$30.8 million for pulsed power

Curtiss-Wright Corporation has been awarded $30.8 million for the design, development, build and test of a compact pulsed power supply in support of the US Army’s Electromagnetic Gun program.

Curtiss-Wright Corporation has been awarded a 36-month, $30.8 million contract for the design, development, build and test of a compact pulsed power supply in support of the US Army’s Electromagnetic Gun (EM gun) Technology Maturation and Demonstration program.

Curtiss-Wright’s Flow Control business will act as prime contractor with responsibility for the overall machine design.

According to Curtiss-Wright, the Pulsed Power Supply (PPS) consists of two counter-rotating machines capable of supporting the high power density requirements necessary to destroy a target using kinetic energy projectiles launched at high speed.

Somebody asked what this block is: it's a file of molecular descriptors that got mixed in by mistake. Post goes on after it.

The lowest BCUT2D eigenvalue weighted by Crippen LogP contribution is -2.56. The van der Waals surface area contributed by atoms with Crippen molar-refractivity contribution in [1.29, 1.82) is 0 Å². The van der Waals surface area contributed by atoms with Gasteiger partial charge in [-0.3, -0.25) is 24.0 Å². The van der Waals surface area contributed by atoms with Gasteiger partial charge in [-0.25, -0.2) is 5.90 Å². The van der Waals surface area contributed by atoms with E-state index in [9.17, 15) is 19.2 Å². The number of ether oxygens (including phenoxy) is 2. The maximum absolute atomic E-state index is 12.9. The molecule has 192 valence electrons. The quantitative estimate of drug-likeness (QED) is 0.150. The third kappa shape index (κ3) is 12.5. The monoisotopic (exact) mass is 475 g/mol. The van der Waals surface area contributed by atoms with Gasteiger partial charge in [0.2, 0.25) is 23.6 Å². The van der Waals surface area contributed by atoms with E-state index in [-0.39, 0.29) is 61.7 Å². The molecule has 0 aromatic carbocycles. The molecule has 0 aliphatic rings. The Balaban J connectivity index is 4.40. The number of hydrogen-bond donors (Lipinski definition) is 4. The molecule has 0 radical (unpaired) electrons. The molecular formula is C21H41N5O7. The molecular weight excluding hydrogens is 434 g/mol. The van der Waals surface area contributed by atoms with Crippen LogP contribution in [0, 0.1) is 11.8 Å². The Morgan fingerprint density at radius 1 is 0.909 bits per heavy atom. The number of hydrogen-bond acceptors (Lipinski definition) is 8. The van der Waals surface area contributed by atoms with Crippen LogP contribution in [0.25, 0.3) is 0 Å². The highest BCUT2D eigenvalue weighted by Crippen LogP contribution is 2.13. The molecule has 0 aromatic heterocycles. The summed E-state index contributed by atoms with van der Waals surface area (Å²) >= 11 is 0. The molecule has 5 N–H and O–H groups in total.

The use of pulsed power involves the storage of energy mechanically and converting it on demand to electrical energy sufficient to achieve projectile velocities not possible through the use of traditional chemical propellants.

Added advantages are said to include reduced space requirements for projectiles and elimination of the explosive propellant.

Team members on this program include the University of Texas at Austin Centre for Electromechanics, Lockheed Martin Missiles and Fire Control in Dallas, Texas and Silicon Power Corporation of Exton, Pennsylvania.